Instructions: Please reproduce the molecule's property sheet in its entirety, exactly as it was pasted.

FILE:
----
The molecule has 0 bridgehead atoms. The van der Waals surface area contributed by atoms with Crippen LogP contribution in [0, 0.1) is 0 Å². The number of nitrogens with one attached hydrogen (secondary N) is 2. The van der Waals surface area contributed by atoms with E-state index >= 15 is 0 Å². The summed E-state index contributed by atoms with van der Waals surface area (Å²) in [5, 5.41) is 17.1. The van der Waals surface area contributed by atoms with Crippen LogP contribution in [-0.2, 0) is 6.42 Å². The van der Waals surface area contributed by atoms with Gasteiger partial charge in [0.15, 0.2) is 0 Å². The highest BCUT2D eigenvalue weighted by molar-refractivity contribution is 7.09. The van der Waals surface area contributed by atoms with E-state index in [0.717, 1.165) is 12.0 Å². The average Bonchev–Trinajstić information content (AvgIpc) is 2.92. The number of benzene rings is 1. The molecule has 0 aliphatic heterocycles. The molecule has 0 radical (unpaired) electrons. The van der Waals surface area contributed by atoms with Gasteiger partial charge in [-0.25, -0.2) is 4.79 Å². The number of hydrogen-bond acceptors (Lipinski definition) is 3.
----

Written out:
The molecule has 0 bridgehead atoms. The van der Waals surface area contributed by atoms with Crippen LogP contribution in [0, 0.1) is 0 Å². The number of nitrogens with one attached hydrogen (secondary N) is 2. The van der Waals surface area contributed by atoms with E-state index >= 15 is 0 Å². The summed E-state index contributed by atoms with van der Waals surface area (Å²) in [5, 5.41) is 17.1. The van der Waals surface area contributed by atoms with Crippen LogP contribution in [-0.2, 0) is 6.42 Å². The van der Waals surface area contributed by atoms with Gasteiger partial charge in [0.15, 0.2) is 0 Å². The highest BCUT2D eigenvalue weighted by molar-refractivity contribution is 7.09. The van der Waals surface area contributed by atoms with E-state index in [0.717, 1.165) is 12.0 Å². The average Bonchev–Trinajstić information content (AvgIpc) is 2.92. The number of benzene rings is 1. The molecule has 0 aliphatic heterocycles. The molecule has 0 radical (unpaired) electrons. The van der Waals surface area contributed by atoms with Gasteiger partial charge in [-0.25, -0.2) is 4.79 Å². The number of hydrogen-bond acceptors (Lipinski definition) is 3.